Just like any other domesticated dog, the Basenji is greatly loyal, adores its owner and loves spending time outside. For those unfamiliar with the breed, the look of a Basenji is somewhat curious. Their characteristic wrinkled brow and extra large, stand at attention ears remind one of wild dogs often found in the untouched spaces of the globe. This is because the ancient breed is actually the result of a four thousand year old African bloodline. Throughout its history, a number of wild African dogs were incorporated into it development; so much so that the dog's metabolism is more canid than domesticated dog.
When looking for a breed of dog that is anything but average the Basenji definitely fits the bill. Owners of this breed wholeheartedly agree that it is always necessary to keep its need for independence in mind. Though domesticated, their background ensures there will be certain natural traits that other dogs do not have. These qualities cannot be ignored and can never be trained out. The Basenji is a self governed breed that needs to keep its sense of freedom in order to stay healthy. Individuals who only know how to deal with a dog through dominance will have a run for their money with the Basenji.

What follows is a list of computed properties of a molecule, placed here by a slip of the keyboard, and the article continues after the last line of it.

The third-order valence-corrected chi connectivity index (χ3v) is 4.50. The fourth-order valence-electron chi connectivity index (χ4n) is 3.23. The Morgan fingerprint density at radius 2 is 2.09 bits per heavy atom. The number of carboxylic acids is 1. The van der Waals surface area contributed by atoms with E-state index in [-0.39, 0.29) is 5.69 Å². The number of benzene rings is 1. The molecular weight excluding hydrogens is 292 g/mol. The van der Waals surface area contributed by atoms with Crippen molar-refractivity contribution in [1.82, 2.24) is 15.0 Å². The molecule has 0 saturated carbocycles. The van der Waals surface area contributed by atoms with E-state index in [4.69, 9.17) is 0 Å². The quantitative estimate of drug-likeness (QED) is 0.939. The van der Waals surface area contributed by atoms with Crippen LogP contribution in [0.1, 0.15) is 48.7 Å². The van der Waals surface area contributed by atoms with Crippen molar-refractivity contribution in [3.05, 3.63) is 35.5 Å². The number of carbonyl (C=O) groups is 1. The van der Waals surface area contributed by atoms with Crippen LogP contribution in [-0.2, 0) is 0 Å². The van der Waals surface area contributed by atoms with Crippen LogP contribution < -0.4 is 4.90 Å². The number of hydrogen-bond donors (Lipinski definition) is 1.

The most commonly noted trait for the Basenji is its bark, or lack thereof. The Basenji is more known for its distinctive yodels and howls. On top of that, those looking for a partner to go for a swim with should probably stick with Labrador Retrievers. The catlike Basenji despises water and will do what it has to to keep from getting wet. They will also, just like a cat, spend hours cleaning themselves and have been known to climb fences, trees and other barriers regardless of height. While a good companion animal, the Basenji is not one with a personality that avidly seeks out its owner's approval.
At the same time, the Basenji never shies away from being the center of attention. In fact, many owners opt for a male and female pair to keep each other company throughout the day. A secure enclosure or large safe space to run is a best bet for this breed as the wild dog in them is given to roaming. When out and about, the scurrying of a small animal across its path often prompts a Basenji to give chase after what it sees as prey. Many an owner has given chase as well of their Basenji who will not stop unless and until the animal is treed; and even then, the Basenji may also climb up the tree in pursuit. The Basenji is one that expects to rove about at will, making a leash an utter requirement at all times.